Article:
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Blackwood: Take your pick of circuses in town
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Right now, Georgia is engaged in a schoolyard fight with Florida and Alabama over water.

Gov. Sonny Perdue has stood his ground - or his water, as the case may be. Gov. Bob Riley of Alabama doesn't miss an opportunity to take a shot at Atlanta. He seems to think we're all up here with our faucets turned wide open.

The governor of Florida, Charlie Crist, is the new guy and has been a bit more quiet.

Things got heated up last year and the president dispatched the Interior secretary, Dirk Kempthorne, to help work things out. So far, things are going pretty well, so they tell us.

Now, a couple of members of the legislature want to get us in another scrap. This time with Tennessee.

Sen. David Shafer, R-Duluth, is digging up an old battle over the border with Tennessee.

This is not a new story.

For years, folks in Georgia have been contending that the line was too far South.

Now comes Shafer wanting to start the ball rolling on getting our land back and, by the way, the correct border would put the shores of the Tennessee River in, you guessed it, North Georgia.

If one tussle with two states isn't enough, then let's start another one with a third.

What's really fun about this is that if water isn't the real (wink-wink) reason, the Tennessee River is a part of the Tennessee-Tombigbee basin, which flows straight into Alabama (See above reference to Gov. Riley).

You would think that our legislature would be more concerned with efficient government, better educating our children, taking care of the elderly and improving our roads.

Last week, a dispute over taking guns in your car to work became a bill to take your gun everywhere, including church.

Jesus, in one of the few times he got really mad, was upset when some people were exchanging money in the temple. I'm not purporting to speak for Jesus (although there are several guys on TV who claim to), but if he doesn't care for people exchanging money, I'm inclined to believe he wouldn't particularly like folks exchanging gunfire.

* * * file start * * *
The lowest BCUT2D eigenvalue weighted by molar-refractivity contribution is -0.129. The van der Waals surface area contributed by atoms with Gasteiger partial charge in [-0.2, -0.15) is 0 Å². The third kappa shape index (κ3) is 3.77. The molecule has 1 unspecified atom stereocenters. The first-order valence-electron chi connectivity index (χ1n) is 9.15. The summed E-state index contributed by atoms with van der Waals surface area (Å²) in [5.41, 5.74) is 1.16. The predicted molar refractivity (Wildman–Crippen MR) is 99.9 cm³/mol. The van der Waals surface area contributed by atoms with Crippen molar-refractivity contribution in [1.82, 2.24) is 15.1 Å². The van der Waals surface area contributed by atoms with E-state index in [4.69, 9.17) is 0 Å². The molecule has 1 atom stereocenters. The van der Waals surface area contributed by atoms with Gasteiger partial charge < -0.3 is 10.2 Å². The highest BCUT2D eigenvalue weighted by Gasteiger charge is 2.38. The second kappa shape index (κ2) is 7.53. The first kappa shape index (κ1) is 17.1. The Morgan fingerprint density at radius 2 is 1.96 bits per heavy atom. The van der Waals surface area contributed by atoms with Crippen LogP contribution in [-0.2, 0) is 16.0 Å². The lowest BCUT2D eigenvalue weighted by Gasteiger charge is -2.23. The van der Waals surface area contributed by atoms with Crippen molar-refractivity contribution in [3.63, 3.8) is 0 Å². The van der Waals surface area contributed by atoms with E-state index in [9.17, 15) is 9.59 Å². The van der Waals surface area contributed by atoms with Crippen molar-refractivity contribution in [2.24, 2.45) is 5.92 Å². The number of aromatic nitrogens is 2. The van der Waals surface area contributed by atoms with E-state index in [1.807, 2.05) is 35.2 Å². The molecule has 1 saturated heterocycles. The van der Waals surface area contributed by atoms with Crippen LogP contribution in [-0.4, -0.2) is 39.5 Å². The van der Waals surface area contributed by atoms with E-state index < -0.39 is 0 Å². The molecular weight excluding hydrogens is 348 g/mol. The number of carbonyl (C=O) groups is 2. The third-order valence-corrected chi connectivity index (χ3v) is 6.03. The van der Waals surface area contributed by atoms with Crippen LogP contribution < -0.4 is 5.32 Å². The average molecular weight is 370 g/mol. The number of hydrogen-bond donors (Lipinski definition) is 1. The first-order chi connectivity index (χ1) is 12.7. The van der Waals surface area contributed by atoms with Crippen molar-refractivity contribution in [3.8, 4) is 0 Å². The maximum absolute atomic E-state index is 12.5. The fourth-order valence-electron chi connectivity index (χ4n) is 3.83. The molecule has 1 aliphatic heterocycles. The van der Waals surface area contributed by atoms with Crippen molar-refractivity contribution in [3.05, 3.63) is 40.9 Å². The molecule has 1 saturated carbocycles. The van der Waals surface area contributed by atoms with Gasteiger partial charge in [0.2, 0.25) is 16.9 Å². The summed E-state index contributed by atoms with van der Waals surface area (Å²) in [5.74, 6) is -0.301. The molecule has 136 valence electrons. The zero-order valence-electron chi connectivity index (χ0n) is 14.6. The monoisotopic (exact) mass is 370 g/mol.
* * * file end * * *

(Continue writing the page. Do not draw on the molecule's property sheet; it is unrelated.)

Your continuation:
I talked to my preacher about this and he pretty much agrees with me that the Lord's house is no place for guns.
I know somebody is going to point out those incidents where folks were killed in churches last year. Yes, these things happened, but does that give us a reason to pack a little heat when we're packing a pew?

The upshot of this is that if we had armed ushers, some folks might be intimidated and give a little more, but that gets us back into that money changer in the temple thing. The Lord has weighed in clearly on that.

I usually make it down to the Capitol about one day a week, which is sufficient exposure to this process we have created. If you haven't gone down and watched this lawmaking business, I encourage you to go down and see for yourself. Admission is free, although parking will set you back at least $5.

If you go this week, please note that the capitol building is the one with the gold dome. It is not to be confused with Philips Arena, which also has a dome of sorts and this week will host the annual visit of the Ringling Bros. Barnum and Bailey Circus.

The two are easily confused.

Harris Blackwood is community editor of The Times. His columns appear Wednesdays and Sundays.